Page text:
NEW YORK | Central Park Tower (217 W 57th St) | 1,550 FT | 98 FLOORS

Can you paste the article? I suspect that these units are averaging at least $4-$5k/sf.

Barnett: Central Park Tower will fall short of $4B sellout

Discounts abound at Billionaires’ Row supertall

New York

Aug. 05, 2022 04:31 PM

TRD Staff

Another Central Park Tower pad has sold for far less than its original ask, and developer Gary Barnett recognizes his supertall isn’t going to achieve the lofty sellout he once envisioned.

The latest sponsor unit to sell at Billionaires’ Row’s tallest skyscraper went for $43 million, the Wall Street Journal reported , 33 percent less than the $63.8 million Barnett’s Extell Development originally sought when it placed it on the market in 2019.

The anonymous buyer lives in Singapore, according to Triplemint’s James Michael Angelo, who represented her in the deal. Angelo said he initially offered $38 million for the unit — which drew a laugh from the marketing team — but only had to come up by $5 million to close the deal.

The 7,000-square-foot condo at 225 West 57th Street offers 360-degree views of Central Park and both rivers. There’s also a library, a private reception gallery and a 1,500-square-foot salon.

In June, Barnett acknowledged that the 57th Street supertall was going to fall far short of its $4 billion projected sellout, the Journal reported Thursday. Barnett added that he expected prices to appreciate at the building once construction wrapped in the next few months.

Closings began at Central Park Tower in February 2021. An October analysis by The Real Deal found that most units that had closed in the building had sold for far less than the prices outlined in Extell’s offering plan.

Across 33 closings that had hit public records by October, condos in the tower sold for an average of 25 percent less than their offering plan target on a per-square-foot basis, for 16 percent on a per-unit basis. Asked about the difference, Barnett called it “a basic fallacy” to describe the gap between sales prices and those listed in offering plans as a discount.

“We decided to go for sales velocity rather than maximum pricing,” he told TRD at the time. “I don’t see any downside.”

The project’s $900 million construction loan was set to mature in December and Barnett, who claimed to be “within striking distance” of paying it off, expressed a willingness to cut deals to get it done.



Extell is still getting astronomical prices which America’s second most expensive city, San Francisco, couldn’t remotely match.

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Or Chicago if you want a bargain.




“There’s a bunch of artwork going for $100 million and even $200 million,” Barnett told the Journal. “When you compare that to 17,000 feet of steel and brick and glass at the top of the world, this seems like a relative bargain.”



How is the lighting on this building going?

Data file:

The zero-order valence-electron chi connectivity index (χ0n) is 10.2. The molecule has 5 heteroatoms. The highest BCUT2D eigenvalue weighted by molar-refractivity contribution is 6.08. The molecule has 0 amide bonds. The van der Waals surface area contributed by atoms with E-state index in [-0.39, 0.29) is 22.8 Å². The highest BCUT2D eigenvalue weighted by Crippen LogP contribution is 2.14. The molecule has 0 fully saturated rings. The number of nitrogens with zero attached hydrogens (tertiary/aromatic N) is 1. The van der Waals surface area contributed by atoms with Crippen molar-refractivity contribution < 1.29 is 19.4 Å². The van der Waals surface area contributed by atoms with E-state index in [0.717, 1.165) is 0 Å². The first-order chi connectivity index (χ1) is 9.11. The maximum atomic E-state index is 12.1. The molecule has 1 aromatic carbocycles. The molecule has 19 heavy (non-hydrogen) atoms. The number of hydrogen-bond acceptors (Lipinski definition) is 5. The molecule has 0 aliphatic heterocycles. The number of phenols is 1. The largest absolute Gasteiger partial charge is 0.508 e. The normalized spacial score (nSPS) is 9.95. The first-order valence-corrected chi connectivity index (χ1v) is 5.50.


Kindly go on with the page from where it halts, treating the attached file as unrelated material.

Those orange buildings are really ugly

Too bad they are landmarked lol.


Those are landmarked? What a joke.

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Yeah, it’s unfortunate because they aren’t pretty, but they were landmarked because they were one of the first transition apartments that were designed away from the tradition buildings like the Ansonia and Dakota in how it focused more on the apartment interiors and natural lighting than the outside appearance of the building. They’re also designed in transitional Art Deco which is really evident in the lack of almost anything Art Deco.

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Wow, I thought they were from the 50’s, like maybe the first value engineered buildings in the city. :rofl:


Yeah, it’s hard to think that they are from the late 1930s (1939) considering how “not” that time period they look since they look like any of the housing projects built in the 50s, 60s, and later. They definitely don’t really contribute anything architecturally, especially not in relation to the towers around them.

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There’s nothing “unfortunate” about 240 Central Park South’s landmark status. The goal of the Landmarks law is to preserve historically or architecturally significant buildings, and 240 CPS is supremely qualified. It’s one of the most influential residential buildings ever built in New York, and has a highly unique place in architectural history at the confluence of Art Deco, Streamline Moderne, and Modernism. In fact it’s one of the first truly modern buildings in the city in the sense that its architecture is derived solely from the logic of its plan and site, with no pretense of historical revivalism like the earlier luxury apartments around Central Park.

Personally I think 240 CPS contributes much more architecturally to the neighborhood than CPT, which is the least attractive Billionaire’s Row tower IMO.


And that is an opinion of my own opinion of the decision to landmark the building, and I respect your opinion to oppose my view in seeing it as unfortunate, :+1: but I’m not arguing that it wasn’t important or why it was landmarked (since I mentioned briefly why it was), I understand it’s significance, I just personally don’t like it, nothing wrong with that.


I’m not a fan of 240, but I think that from some angles it’s an attractive building with very nice symmetry. It would look better if its facade was limestone or glazed white brick.


The building that was in on this site before the current structure was absolutely gorgeous. It’s sucks Dick Cheney that they razed it.